Surprise return of our all weather friends at Chiadzwa
By Cosmas Sunguro
The mantra ‘Zimbabwe is open for business ‘ provided a safe return of the giant Anjin Diamond mine of China. Coupled with the enactment of the new Diamond Policy of 2019, it was ensured that the oriental friends are squeezed as one of the beneficiaries of the new policy. Yes, Anjin mine is back under the new dispensation.
This is the company which was known for its total flagrant of human and Labour rights in Chiadzwa diamond fields. The fact that all diamond mines had been consolidated in February 2016 could not deter them from harboring their intention of having another dance in mining the precious mineral. This is despite the fact that they used to claim that diamonds are now finished in their mining concessions.
According to the then Minister of Mines Hon Chidhakwa, the diamond companies were closed because the country was not realising any meaningful revenue from them. Therefore it was government’s intention to plug off all loopholes that had allowed the 15 billion dollars to slip through their hands whilst their eyes were wide open.
While it may be difficult for many to comprehend why Anjin was chosen as one of the two companies chosen, the situation on the ground indicated that they never panicked that their mining concession had been annexed. Infact, they retained a reasonable number of employees for security and maintenance purposes. They would regularly spruce up their airstrip. It is no surprise that some neutrals allege that the November 2017 change of government was a game changer to them. Maybe very few people realized that there is a close link between the army and the current president. To begin with, he is said to be one of the signatories of the agreement between Zimbabwe Defence Forces (ZDF) and AFEC since he was then Minister of Defence. Once the political landscape changed in November 2017, it was a foregone conclusion that the return of Anjin mine was imminent.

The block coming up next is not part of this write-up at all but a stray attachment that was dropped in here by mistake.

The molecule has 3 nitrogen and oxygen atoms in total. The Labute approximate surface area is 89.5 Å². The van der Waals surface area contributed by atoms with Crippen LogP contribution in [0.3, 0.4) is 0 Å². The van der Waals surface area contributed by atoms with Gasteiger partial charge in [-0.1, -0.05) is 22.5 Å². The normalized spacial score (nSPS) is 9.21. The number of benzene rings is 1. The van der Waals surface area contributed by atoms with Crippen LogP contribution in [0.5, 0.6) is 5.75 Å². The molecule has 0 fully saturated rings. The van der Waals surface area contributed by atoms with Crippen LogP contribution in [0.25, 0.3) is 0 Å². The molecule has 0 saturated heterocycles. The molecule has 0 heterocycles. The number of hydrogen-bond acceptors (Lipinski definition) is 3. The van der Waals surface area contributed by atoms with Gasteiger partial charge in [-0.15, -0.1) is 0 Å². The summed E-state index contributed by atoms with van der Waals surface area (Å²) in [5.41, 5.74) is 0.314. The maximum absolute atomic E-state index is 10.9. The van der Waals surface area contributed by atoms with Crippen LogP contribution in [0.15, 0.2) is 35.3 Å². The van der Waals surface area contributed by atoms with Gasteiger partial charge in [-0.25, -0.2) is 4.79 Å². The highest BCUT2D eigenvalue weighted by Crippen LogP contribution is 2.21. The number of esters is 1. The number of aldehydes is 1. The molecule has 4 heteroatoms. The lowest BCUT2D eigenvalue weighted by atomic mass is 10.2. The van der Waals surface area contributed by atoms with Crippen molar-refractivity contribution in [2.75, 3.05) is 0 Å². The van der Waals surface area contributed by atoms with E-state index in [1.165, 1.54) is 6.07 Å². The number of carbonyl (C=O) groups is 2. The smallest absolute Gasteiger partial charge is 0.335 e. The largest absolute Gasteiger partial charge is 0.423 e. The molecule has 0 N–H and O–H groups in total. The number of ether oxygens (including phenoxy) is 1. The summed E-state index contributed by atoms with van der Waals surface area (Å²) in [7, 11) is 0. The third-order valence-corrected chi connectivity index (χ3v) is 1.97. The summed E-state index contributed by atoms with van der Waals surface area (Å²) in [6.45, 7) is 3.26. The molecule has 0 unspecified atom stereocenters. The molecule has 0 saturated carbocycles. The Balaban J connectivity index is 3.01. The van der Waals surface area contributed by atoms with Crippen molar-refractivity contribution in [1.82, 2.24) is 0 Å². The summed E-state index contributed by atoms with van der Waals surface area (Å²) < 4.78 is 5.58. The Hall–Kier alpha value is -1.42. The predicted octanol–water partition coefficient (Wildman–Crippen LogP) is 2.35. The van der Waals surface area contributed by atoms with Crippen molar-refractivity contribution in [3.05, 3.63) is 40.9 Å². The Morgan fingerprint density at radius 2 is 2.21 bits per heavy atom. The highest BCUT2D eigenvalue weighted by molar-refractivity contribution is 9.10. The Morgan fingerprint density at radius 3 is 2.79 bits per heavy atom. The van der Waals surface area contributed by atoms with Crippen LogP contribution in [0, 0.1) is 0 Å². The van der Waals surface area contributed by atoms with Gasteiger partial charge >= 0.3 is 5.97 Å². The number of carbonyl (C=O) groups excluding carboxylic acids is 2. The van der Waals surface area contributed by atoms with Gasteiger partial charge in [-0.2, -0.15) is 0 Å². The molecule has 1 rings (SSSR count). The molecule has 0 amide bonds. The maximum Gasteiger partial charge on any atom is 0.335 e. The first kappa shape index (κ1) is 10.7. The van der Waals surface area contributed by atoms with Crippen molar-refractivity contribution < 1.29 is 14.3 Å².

While the return of Anjin was applauded, there’s need to spare a thought about this oriental tiger. Has it changed its behavior? Many will remember that it was regularly dragged to Labour Courts on issues to do with working conditions that was appalling. Cases of sexual harassment, physical assaults, and verbal abuse abound. Anjin still hold the record of the diamond mine which experienced more than six industrial strikes in less than 2 years during its days of their operation.
Issues of personal protective clothing (ppc) needs to be addressed as workers used to be supplied with substandard material. Workers had to resort to a strike for them to be offered a pay slip. By then workers would jokingly call it a pain slip due to lower wages that was being given to employees. Anjin literally offered lowest wages than any other companies that were operating in Chiadzwa. A militarized environment has to be a thing of the past if ever it is going to pass the litmus test.
Desperate situations invites desperate measures as many unemployed youths jostled to submit their curriculum vitae for employment on the first of March 2019. They have no choice because unemployment rate is just above 90% nowadays. Kwadzinorohwa matumbu ndookwadzino mhanyira. ( people always rush where they are abused).
Now they are back in business. Human rights defenders needs to up their operations lest history repeats itself. Bitter memories return to the year that this writer was once abducted by Anjin security under spurious allegations with another comrade near their offices.
Anjin still has pending issues of EIAs, compensation and relocation that needs to be addressed. To borrow Mukasiri’s words, ” care should be taken to choose investors that do not swindle citizens of their rights to get fair share of benefits from mining “.
It remains everyone’s duty to ensure that human rights issues are respected. The government needs to intervene holistically without fear and favour when handling such cases. Otherwise the oriental tiger will forever haunt us. It may also the time to audit the environment, economic and socio-cultural impacts it inflicted on the people of Chiadzwa and Zimbabwe at large.